Current Exhibitions

Common Ground: Selina Akter & Anna Rowan

On view: 11-Jan-2018 21-Feb-2018

Common Ground: 

Selina Akter & Anna Rowan

On view January 11 – February 21, 2018

Common Ground is an autobiographical two-woman show featuring the work of two friends, Selina Akter and Anna Rowan. Both artists come from vastly different backgrounds and view their upbringings differently; one with positivity and nostalgia, and the other with bittersweet, smoldering beauty, tempered with an almost frenetic energy. As with most things, it is complicated. The study in contrasts is fascinating. Common Ground traces key moments in artists’ life and culminates in a large collaborative piece symbolizing their current friendship.

Anna Rowan holds a BFA from Louisiana Tech, while Selina Akter holds a BFA from the University of Colorado, Denver. Rowan has exhibited and curated many projects in Monroe at the Upstairs and Big Room Galleries. She also taught art for Big Brothers Big Sisters, Boys and Girls Club, and Parkview Housing Project. Akter has exhibited extensively in the Denver and Monroe area, as well as in Bangladesh.

Ana Benaroya: Standing Before Evil

On view: 11-Jan-2018 21-Feb-2018

Ana Benaroya: Standing Before Evil

On view January 11 – February 21, 2018

Ana Benaroya: Standing Before Evil is a mural installation depicting the battle between good and evil. This installation uses contemporary takes on archetypal imagery to convey a clear sense of Benaroya’s characters’ moral bearing. Ultimately, her work reveals the subjective nature of good and evil by use of a common color palette and ambiguous facial expressions in her work. Complex and playful, Standing Before Evil uses bold imagery to create an empathic, contemplative space in the Masur Museum of Art’s Lower North Gallery.

Benaroya is the author and illustrator of 120 Ways to Annoy Your Mother (And Influence People). Her design clients include Lincoln Center, The New Yorker, Marc Ecko, WILCO, and ABC’s World News Tonight. Her work was exhibited most recently at Rabbithole Projects, Brooklyn, NY; FISK Gallery, Portland, OR; and Nooworks, San Francisco, CA. During the last several years she was an artist in residence at Newark Print Shop, NJ, and Light Grey Art Lab, Iceland. Benaroya will complete her MFA in Painting at Yale University in 2019.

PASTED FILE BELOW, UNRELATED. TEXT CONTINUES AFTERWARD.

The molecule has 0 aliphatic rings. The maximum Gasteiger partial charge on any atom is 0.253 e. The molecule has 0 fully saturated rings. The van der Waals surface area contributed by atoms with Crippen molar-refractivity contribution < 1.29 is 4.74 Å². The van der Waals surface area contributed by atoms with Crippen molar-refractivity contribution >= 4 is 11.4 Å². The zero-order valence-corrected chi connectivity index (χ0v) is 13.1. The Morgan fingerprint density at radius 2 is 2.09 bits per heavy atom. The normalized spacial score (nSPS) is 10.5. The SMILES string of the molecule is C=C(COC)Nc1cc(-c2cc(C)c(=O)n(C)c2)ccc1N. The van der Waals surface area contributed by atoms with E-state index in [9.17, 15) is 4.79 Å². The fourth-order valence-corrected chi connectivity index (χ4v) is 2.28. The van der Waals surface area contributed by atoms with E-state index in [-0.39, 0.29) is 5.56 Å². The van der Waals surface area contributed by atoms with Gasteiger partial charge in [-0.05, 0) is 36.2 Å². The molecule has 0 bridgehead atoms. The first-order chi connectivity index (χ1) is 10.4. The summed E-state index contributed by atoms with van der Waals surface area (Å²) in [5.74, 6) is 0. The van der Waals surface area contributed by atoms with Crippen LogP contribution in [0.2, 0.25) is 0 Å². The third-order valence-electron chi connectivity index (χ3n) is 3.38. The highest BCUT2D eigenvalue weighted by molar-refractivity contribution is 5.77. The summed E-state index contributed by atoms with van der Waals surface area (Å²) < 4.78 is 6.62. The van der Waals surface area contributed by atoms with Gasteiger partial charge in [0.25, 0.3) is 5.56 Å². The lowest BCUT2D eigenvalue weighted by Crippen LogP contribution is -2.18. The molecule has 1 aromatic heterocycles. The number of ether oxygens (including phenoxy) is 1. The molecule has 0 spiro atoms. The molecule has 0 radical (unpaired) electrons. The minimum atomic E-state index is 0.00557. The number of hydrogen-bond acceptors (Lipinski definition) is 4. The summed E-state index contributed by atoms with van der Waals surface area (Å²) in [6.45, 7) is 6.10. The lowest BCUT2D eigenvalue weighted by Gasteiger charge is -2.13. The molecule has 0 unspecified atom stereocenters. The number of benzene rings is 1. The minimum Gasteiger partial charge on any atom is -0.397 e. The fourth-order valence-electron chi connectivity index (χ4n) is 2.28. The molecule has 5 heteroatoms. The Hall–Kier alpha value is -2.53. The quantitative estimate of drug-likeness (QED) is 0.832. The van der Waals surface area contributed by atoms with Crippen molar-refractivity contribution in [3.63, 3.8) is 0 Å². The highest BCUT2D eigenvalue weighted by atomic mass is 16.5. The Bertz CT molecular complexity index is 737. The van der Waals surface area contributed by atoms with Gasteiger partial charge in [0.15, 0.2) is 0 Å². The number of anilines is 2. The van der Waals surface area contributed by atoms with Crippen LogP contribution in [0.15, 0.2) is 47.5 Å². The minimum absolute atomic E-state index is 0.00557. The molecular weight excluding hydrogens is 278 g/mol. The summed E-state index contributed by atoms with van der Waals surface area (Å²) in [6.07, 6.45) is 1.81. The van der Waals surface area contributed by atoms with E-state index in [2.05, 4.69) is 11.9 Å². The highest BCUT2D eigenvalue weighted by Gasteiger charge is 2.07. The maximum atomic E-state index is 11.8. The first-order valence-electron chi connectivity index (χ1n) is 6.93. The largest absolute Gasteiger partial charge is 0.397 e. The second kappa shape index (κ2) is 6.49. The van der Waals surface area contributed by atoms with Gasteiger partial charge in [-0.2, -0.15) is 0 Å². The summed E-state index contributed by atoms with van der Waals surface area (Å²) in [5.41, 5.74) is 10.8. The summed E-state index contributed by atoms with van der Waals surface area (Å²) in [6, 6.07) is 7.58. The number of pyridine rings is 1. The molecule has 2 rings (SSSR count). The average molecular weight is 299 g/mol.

Alt-Ex: Escapism: Places & Spaces

On view: 01-Sep-2017 28-Feb-2018

 Escapism: Places & Spaces

(On view at the Monroe Regional Airport Gallery)

Rodrecas Davis is an Associate Professor of Art at Grambling State University. Escapism: Places & Spaces is a small series of work the Masur Museum of Art commissioned for his exhibition at The Gallery at Monroe Regional Airport.  Davis’ rich visual language deals with themes of travel, escape, and black identity using, African folk tales, Hip Hop, Jazz, and other references. His bold color palette and crisp silhouettes create an empowering energy that invites visitors and travelers at the airport to consider their motivations for travelling, as well as their worth.   

Rodrecas Davis: Artist Statement

The works created for the show have multiple points of origin: a consideration of the actual physics of flight, an African folktale and the literary work of Toni Morrison.

In the strictest sense, fight is about breaking the bonds of gravity in order to claim a semblance of freedom. This came to mind when planning pieces to best inhabit an airport. Flight and freedom, in a contemporary sense, are class-based activities. These threads are also woven into narrative of the African Diaspora. Via the Trans-Atlantic Slave Trade, a folktale with origins in the Igbo people speaks of the people who could fly. It’s a throughline in several feature films dealing with the effects of African slavery. As told in Virginia Hamilton’s The People Could Fly: American Black Folktales,